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Theatre of Fate
Released: 1989, Editora Rock Brigade (re-issued since)
Hidden Gem Review
I sincerely believe that Viper should be credited with pioneering a sound that is all the rage today...epic, symphonic metal. Formed in Brazil in 1985, Viper helped create and develop a style of metal laced with stringed instruments and giant, bombastic, choiral arrangements that was recently advanced (and some say perfected) by Rhapsody.
After a very modest start and weathering the Spinal Tap syndrome of a revolving door for drummers (five by my count) Theatre of Fate (their second CD of six) was picked up for distribution by Sony's Brazilian division. Then Limb and Massacre jumped into the fray and all was set to go. The symphonic elements of Theater of Fate were largely the responsibility of Andre Matos who brought, in my mind a unique style into metal featuring heavily a string quartet as a compliment to the very speedy traditional metal sound.
Many of the components of this CD are in many ways unremarkable, a small studio, a relatively unknown producer, no budget etc...but it is what inside that counts! Denis Gulby founder of the short-lived, but well-respected Sentinel Steel fanzine, stated that Theatre of Fate is one of the greatest heavy metal discs ever made. Some early reviews pegged Viper as Brazil's Helloween. I have to agree on both counts. Theatre of Fate is truly amazing. A myriad of influences are on display with this short 35 minute disc. A short, melancholic acoustic / electric / keyboard intro lead into 7 incredible songs. Huge harmonized Queen-like choruses, blazing solos with a heavy, neo-classical, progressive style, and mid-eighties Iron Maiden style song-writing are all present. Andre's voice is high... way, way up the register, but never squeaky... and some of those pure notes he hits and holds are incredible. Check out the last scream at the end of A Cry From The Edge! Despite Matos' accent and challenges of singing in his non-native tongue the lyrics are introspective and intelligent. A stand out track in my mind is the moving, haunting, semi-ballad, Living for the Night. The song Prelude To Oblivion could fit nicely on a Rhapsody or Queen CD with the aforementioned sting arrangements really coming to fore to add the extra dynamic to the song that makes this band so special.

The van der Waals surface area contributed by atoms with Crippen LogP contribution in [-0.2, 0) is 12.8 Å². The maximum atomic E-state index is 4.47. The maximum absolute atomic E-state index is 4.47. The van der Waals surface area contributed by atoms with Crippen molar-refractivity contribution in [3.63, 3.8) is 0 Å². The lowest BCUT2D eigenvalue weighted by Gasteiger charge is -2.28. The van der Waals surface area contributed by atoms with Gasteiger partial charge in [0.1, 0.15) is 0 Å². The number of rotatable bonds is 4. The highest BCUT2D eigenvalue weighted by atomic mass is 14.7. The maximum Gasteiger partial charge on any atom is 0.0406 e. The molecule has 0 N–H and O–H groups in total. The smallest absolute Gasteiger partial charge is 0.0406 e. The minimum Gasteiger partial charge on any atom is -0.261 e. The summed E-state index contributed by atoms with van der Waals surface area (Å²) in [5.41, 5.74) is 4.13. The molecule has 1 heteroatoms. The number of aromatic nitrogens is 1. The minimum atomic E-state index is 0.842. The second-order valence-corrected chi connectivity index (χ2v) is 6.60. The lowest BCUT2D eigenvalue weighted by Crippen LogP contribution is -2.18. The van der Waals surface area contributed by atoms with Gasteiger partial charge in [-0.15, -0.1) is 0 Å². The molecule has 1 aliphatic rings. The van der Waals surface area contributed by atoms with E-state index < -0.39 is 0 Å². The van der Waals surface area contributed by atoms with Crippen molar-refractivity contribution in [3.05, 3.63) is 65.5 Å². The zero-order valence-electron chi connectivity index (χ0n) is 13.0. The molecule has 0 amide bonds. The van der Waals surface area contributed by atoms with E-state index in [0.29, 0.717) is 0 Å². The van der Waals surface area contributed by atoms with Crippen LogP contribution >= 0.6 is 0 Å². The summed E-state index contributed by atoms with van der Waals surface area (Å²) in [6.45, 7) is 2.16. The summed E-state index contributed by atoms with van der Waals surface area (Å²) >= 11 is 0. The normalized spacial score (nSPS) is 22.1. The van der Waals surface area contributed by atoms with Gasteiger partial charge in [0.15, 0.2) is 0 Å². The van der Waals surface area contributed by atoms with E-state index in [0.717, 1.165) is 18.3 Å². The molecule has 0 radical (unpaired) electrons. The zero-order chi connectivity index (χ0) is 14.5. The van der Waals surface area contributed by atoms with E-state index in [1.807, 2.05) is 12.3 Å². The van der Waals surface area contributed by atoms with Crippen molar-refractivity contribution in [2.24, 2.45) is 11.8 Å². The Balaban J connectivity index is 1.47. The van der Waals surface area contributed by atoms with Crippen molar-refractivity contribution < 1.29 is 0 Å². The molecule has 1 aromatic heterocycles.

Matos left in '92 or so and joined Angra and all the elements that made Viper so cool went out the door with him. Viper languished through 4 more CD's of competent, bluesy-based metal but never met the promises of glory that was Theatre of Fate. I know this is a boring way to review a CD but if you like, Angra, Helloween and Rhapsody then add Viper to your must listen to list.
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